- Difficult removals – Occasionally Paragard IUD may be hard to remove because it is stuck in the uterus. Sometimes, surgery may be needed to remove Paragard.
- Perforation – Rarely, Paragard IUD goes through the wall of the uterus, especially during placement. If the device perforates the uterus, it should be removed, and surgery may be needed to do so. Perforation may lead to infection, scarring, or damage to other organs.
- Expulsion – Paragard IUD may partially or completely fall out of the uterus. Women who have never been pregnant may be more likely to expel Paragard than women who have been pregnant before.
There are other side effects associated with Paragard, including anemia (low blood count), backache, pain during sex, menstrual cramps, allergic reaction, vaginal infection, vaginal discharge, faintness or pain.
Has There Been a Paragard IUD Recall?
Although there has not been a Paragard IUD recall, complications such as infection, bleeding, PID and removal surgery may lead to other serious complications and injuries.
Affected individuals who suffered serious complications as a result of a potentially defective or broken Paragard IUD could pursue a claim against any manufacturers that failed to disclose known risks associated with the devices. Women injured may be entitled to compensation.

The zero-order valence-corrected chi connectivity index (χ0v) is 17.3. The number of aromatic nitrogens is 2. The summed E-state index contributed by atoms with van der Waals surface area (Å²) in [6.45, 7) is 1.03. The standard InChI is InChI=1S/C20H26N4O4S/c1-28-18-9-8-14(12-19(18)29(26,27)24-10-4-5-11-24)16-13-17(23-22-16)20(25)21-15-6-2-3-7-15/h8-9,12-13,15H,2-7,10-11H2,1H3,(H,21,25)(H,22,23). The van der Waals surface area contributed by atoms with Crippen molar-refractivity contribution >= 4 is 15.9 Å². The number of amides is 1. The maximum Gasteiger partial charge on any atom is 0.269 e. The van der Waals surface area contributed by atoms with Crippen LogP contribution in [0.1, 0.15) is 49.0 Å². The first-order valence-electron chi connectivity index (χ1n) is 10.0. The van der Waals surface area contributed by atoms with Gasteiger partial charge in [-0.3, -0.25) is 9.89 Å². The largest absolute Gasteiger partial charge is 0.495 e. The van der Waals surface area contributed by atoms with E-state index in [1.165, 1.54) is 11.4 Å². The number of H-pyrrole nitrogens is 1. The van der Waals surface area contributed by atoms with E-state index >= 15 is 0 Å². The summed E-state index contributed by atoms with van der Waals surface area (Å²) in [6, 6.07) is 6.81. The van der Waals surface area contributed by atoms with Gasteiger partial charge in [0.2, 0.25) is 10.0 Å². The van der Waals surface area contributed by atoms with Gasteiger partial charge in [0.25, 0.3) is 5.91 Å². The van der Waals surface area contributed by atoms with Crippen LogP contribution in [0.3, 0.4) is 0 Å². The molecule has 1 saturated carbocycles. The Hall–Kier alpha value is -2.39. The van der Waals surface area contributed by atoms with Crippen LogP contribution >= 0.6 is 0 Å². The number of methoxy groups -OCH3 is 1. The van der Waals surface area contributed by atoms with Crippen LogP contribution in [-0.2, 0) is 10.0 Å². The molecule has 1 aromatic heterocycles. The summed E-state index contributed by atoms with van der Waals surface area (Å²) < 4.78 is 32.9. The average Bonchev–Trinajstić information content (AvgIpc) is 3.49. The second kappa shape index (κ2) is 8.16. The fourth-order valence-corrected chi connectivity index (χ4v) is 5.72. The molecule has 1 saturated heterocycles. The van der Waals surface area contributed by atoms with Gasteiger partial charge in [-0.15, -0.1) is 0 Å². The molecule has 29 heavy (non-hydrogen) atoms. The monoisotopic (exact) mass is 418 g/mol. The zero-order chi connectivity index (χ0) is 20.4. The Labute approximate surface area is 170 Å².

Failure to warn of side effects and serious risks associated with a defective medical device can be a basis of medical device company liability, regardless of whether the device has been recalled.
Is There a Paragard IUD Class Action Lawsuit?
At the time of publication, a Paragard IUD class action lawsuit action has not been filed. Paragard IUD lawsuit attorneys are doubtful that a class action will be certified for patients who are adversely affected by the device. Instead, if multiple lawsuits are filed against the manufacturers, alleging injuries and other damages caused by adjustable valves, shunts and similar medical devices, it is anticipated that these potential lawsuits will be consolidated for discovery and other pretrial proceedings.